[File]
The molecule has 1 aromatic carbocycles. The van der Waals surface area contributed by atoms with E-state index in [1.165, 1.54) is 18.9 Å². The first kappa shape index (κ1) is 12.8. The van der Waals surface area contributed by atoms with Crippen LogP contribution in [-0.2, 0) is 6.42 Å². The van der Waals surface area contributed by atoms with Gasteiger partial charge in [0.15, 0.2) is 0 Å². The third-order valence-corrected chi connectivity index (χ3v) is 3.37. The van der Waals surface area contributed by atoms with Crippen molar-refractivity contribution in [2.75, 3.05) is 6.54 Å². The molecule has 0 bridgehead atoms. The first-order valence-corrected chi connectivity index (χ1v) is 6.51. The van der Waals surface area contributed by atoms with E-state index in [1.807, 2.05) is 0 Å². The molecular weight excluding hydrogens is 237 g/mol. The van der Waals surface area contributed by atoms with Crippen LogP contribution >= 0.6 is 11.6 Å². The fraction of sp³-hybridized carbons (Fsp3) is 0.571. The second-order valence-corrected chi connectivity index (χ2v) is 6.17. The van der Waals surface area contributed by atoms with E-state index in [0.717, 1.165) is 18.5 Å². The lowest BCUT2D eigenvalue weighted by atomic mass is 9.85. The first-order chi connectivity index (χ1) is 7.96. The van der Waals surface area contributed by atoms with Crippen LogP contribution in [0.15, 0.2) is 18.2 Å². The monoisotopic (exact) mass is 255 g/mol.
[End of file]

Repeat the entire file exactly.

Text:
The molecule has 1 aromatic carbocycles. The van der Waals surface area contributed by atoms with E-state index in [1.165, 1.54) is 18.9 Å². The first kappa shape index (κ1) is 12.8. The van der Waals surface area contributed by atoms with Crippen LogP contribution in [-0.2, 0) is 6.42 Å². The van der Waals surface area contributed by atoms with Gasteiger partial charge in [0.15, 0.2) is 0 Å². The third-order valence-corrected chi connectivity index (χ3v) is 3.37. The van der Waals surface area contributed by atoms with Crippen molar-refractivity contribution in [2.75, 3.05) is 6.54 Å². The molecule has 0 bridgehead atoms. The first-order valence-corrected chi connectivity index (χ1v) is 6.51. The van der Waals surface area contributed by atoms with E-state index in [1.807, 2.05) is 0 Å². The molecular weight excluding hydrogens is 237 g/mol. The van der Waals surface area contributed by atoms with Crippen LogP contribution >= 0.6 is 11.6 Å². The fraction of sp³-hybridized carbons (Fsp3) is 0.571. The second-order valence-corrected chi connectivity index (χ2v) is 6.17. The van der Waals surface area contributed by atoms with E-state index in [0.717, 1.165) is 18.5 Å². The lowest BCUT2D eigenvalue weighted by atomic mass is 9.85. The first-order chi connectivity index (χ1) is 7.96. The van der Waals surface area contributed by atoms with Crippen LogP contribution in [0.15, 0.2) is 18.2 Å². The monoisotopic (exact) mass is 255 g/mol.